The construction of Wormingford Airfield was undertaken in 1943
by Costains. Standard length runways were constructed of 6,000
ft and 4,200ft.
The site had eight domestic outbuildings capable of housing 2,894
staff. Originally Wormingford was allocated to the 8th Air Force
as a heavy bomber base but it was temporarily loaned to the 9th
Air Force, 362nd Wing in the autumn of 1943 to house fighter aircraft.
By the end of November
1943, it had it full complement of
P-47 Thunderbolts and the first mission was undertaken on Feb
8th 1944. These
were used to escort Heavy Bombers over Europe.
The 362nd Wing didn't stay long as they
were moved to Headcorn during April 1945.
By this time the original requirement
of Wormingford was no longer viable as the B-24 Liberators destined
for the airfield had been transferred to Southern Italy. Subsequently
the 8th Air Force, 55th Group moved in on the 16th April 1944 with their
P-38/P51`s and remained until the end of the war
Wormingford was handed back to the RAF
on Oct 10th 1945 and was used by RAF Transport Command for maintenance
duties, in particular removing camouflage paint from Dakotas. With the
reduction in work, the field finally closed in Jan 1947.
During the 1950`s the airfield was used
once again by "Wood Ltd" of Colchester for the companies Aero
Commander executive jet.
By 1962, the hangars and buildings were
auctioned of and the land returned to farming. The St Ives Sand and
Gravel company moved in during 1964/65 and demolished the main runways
in their quest for hardcore for the upgraded A12 trunk road.
Finally in 1992, the Suffolk and Essex Gliding Club from Whatfield,
near Hadleigh moved in and made it their headquarters. At the same time
a memorial to the 362nd fighter group was erected by the main road opposite
B-17 Flying Fortress
This was the first site of a heavy
bomber airfield to be built in Essex. Work was carried out by
contractors W. French.The runways were of standard length, 6,000
and 4,200ft. with outbuildings sufficient to house 2,570 personnel
RAF Earls Colne subsequently opened in during August 1942, as
3 Group Bomber Command Station. Earls Colne had originally been
intended as an RAF bomber airfield. But, like many others, it
was allocated to the Americans once they entered the war. As such,
no RAF bombers were based there in those early days. Instead,
an RAF holding party of moved in as guards and caretakers for
the new airfield, knowing that it had been allocated to the US
8th Air Force.
The holding party remained until the US 8th Air Force officially
moved in during May 1943
Even before construction was completed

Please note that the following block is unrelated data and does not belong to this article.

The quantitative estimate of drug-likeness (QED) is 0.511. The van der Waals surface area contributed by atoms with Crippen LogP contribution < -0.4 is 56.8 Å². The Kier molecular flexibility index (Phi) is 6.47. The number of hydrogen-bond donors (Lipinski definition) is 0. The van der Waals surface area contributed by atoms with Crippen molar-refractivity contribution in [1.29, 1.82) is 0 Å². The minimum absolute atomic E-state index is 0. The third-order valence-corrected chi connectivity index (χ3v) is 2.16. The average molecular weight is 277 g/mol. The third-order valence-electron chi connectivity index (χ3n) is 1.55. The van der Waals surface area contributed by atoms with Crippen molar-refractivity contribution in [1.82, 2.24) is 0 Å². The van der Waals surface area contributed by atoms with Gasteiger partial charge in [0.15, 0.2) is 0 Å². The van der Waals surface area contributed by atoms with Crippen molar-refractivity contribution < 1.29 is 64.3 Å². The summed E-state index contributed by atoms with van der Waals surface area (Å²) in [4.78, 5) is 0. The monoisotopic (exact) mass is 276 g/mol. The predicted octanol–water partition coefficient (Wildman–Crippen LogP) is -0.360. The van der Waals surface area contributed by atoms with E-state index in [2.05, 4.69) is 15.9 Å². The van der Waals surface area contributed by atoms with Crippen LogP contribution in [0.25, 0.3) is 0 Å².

it was handed over to the USAAF on June 4th 1942. .
Apart from the occasional emergency
landing it was left vacant until May 1943 when the Flying Fortresses
(B-17s) of the US 8th Air Force, 94th Bomb Group arrived.
The B-17s were four-engine, high-altitude heavy bombers.
However their stay was brief, the
8th 323 Bomb ?Group Medium moving the B-17s into Suffolk in June
1943 in an exchange of bases with groups of smaller, twin-engine
B-26 Marauders. With D-Day approaching, the medium-altitude B-26s
were tasked with attacking enemy airfields, railheads etc. in
France and Belgium. Consequently the B-17s (Flying Fortresses)
were transferred to Rougham, near Bury St Edmunds.
The day of their transfer, June
13th, the B-17s set off from Earls Colne on a bombing mission,
only to be pounced on by German fighter planes over the North
Sea on their return leg to Rougham. Nine B-17s + 90 crewmen were
Earls Colne then became home to
B-26 Marauders of 323rd Bomb Group in preparation for D-Day. Their
control transferred from the US 8th to the US 9th Air Force, 323rd
Bomb Group in October 1943.
Soon after D-Day, on July 21st 1944,
the 323rd Bomb Group moved out of Earls Colne to Beaulieu in Hampshire
to follow up the invasion. Earls Colne was then idle until September
when it was handed to the RAF with 296 and 297 squadrons operating with
Albemarle and Halifax aircraft. These participated in the airborne operations
in the low countries during March 1945. The squadrons were part of the
RAF's No 38 Group, which made Marks Hall its HQ (the USAAF having moved
All the squadrons in 38 Group (including those at other airfields in
the area) were involved in troop-carrying tasks - particularly by towing
gliders full of soldiers, as at the Rhine crossing (Operation Varsity)
in March 1945.
The Earls Colne squadrons also dropped agents and supplies to resistance
fighters in occupied Europe. They were never used by the RAF for bombing.
RAF Earls Colne subsequently opened
in during August 1942, as 3 Group Bomber Command Station
94th Bomb Group (Heavy), US 8th
Air Force (May to June 1943) - B17 Flying Fortress
323rd Bomb Group (Medium), US 8th Air Force (July 1943 - October 1943)
- B26 Marauder
323rd Bomb Group (Medium), US 9th Air Force (October 1943 - July 1944)
296 and 297 Sqn RAF (September 1944 - 1946) Flying Albemarle and later
These two squadrons remained at Earls
Colne until 1946 when the airfield became vacant. It was put up for
auction in 1965 and purchased by Eric Hobbs for farmland.
The St Ives Sand and Gravel company moved in during 1965/67 and demolished
the main runways in their quest for hardcore for the upgraded A12 trunk
In 1990 planning permission was granted
to restore the site to an airfield and a golf course. Today the airfield
is still flourishing with numerous light aircraft and engineering works